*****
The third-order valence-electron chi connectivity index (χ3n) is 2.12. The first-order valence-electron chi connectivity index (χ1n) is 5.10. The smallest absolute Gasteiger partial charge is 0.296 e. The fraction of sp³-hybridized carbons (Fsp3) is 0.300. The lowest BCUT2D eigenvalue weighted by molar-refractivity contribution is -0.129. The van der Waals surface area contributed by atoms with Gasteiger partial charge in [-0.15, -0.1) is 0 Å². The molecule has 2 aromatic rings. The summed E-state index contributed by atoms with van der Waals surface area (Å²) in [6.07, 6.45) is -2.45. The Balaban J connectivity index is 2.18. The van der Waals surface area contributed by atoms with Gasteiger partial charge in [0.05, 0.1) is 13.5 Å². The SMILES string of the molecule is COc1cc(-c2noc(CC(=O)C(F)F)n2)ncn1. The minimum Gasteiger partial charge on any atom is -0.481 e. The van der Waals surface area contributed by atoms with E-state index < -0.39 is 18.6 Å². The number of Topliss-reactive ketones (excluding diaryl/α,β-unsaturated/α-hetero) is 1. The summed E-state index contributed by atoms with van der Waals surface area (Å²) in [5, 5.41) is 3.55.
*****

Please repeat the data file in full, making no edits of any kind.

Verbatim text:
The third-order valence-electron chi connectivity index (χ3n) is 2.12. The first-order valence-electron chi connectivity index (χ1n) is 5.10. The smallest absolute Gasteiger partial charge is 0.296 e. The fraction of sp³-hybridized carbons (Fsp3) is 0.300. The lowest BCUT2D eigenvalue weighted by molar-refractivity contribution is -0.129. The van der Waals surface area contributed by atoms with Gasteiger partial charge in [-0.15, -0.1) is 0 Å². The molecule has 2 aromatic rings. The summed E-state index contributed by atoms with van der Waals surface area (Å²) in [6.07, 6.45) is -2.45. The Balaban J connectivity index is 2.18. The van der Waals surface area contributed by atoms with Gasteiger partial charge in [0.05, 0.1) is 13.5 Å². The SMILES string of the molecule is COc1cc(-c2noc(CC(=O)C(F)F)n2)ncn1. The minimum Gasteiger partial charge on any atom is -0.481 e. The van der Waals surface area contributed by atoms with E-state index < -0.39 is 18.6 Å². The number of Topliss-reactive ketones (excluding diaryl/α,β-unsaturated/α-hetero) is 1. The summed E-state index contributed by atoms with van der Waals surface area (Å²) in [5, 5.41) is 3.55.